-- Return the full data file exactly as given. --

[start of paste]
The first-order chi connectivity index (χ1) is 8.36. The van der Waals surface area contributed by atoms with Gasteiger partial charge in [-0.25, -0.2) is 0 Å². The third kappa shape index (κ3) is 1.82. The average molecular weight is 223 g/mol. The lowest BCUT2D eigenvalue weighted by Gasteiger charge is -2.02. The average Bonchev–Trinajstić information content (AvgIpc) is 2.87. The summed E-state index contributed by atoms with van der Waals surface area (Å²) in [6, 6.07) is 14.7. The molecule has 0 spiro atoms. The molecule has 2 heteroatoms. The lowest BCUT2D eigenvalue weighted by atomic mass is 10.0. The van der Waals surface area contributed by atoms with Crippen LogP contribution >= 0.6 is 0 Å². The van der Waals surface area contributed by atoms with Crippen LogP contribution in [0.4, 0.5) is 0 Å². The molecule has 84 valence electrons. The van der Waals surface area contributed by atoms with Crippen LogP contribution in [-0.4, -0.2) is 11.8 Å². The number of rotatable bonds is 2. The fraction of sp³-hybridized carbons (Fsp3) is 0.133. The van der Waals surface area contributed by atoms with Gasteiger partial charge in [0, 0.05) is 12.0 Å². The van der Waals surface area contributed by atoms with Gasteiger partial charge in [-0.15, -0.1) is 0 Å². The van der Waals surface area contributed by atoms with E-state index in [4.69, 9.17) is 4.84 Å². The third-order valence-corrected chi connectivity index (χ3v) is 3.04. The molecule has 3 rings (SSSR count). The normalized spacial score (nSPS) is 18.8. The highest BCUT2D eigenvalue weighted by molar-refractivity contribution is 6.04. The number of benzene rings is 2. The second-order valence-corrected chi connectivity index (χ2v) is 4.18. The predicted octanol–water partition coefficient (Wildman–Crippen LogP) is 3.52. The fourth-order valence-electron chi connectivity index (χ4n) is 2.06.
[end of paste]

The first-order chi connectivity index (χ1) is 8.36. The van der Waals surface area contributed by atoms with Gasteiger partial charge in [-0.25, -0.2) is 0 Å². The third kappa shape index (κ3) is 1.82. The average molecular weight is 223 g/mol. The lowest BCUT2D eigenvalue weighted by Gasteiger charge is -2.02. The average Bonchev–Trinajstić information content (AvgIpc) is 2.87. The summed E-state index contributed by atoms with van der Waals surface area (Å²) in [6, 6.07) is 14.7. The molecule has 0 spiro atoms. The molecule has 2 heteroatoms. The lowest BCUT2D eigenvalue weighted by atomic mass is 10.0. The van der Waals surface area contributed by atoms with Crippen LogP contribution >= 0.6 is 0 Å². The van der Waals surface area contributed by atoms with Crippen LogP contribution in [0.4, 0.5) is 0 Å². The molecule has 84 valence electrons. The van der Waals surface area contributed by atoms with Crippen LogP contribution in [-0.4, -0.2) is 11.8 Å². The number of rotatable bonds is 2. The fraction of sp³-hybridized carbons (Fsp3) is 0.133. The van der Waals surface area contributed by atoms with Gasteiger partial charge in [0, 0.05) is 12.0 Å². The van der Waals surface area contributed by atoms with Gasteiger partial charge in [-0.15, -0.1) is 0 Å². The van der Waals surface area contributed by atoms with E-state index in [4.69, 9.17) is 4.84 Å². The third-order valence-corrected chi connectivity index (χ3v) is 3.04. The molecule has 3 rings (SSSR count). The normalized spacial score (nSPS) is 18.8. The highest BCUT2D eigenvalue weighted by molar-refractivity contribution is 6.04. The number of benzene rings is 2. The second-order valence-corrected chi connectivity index (χ2v) is 4.18. The predicted octanol–water partition coefficient (Wildman–Crippen LogP) is 3.52. The fourth-order valence-electron chi connectivity index (χ4n) is 2.06.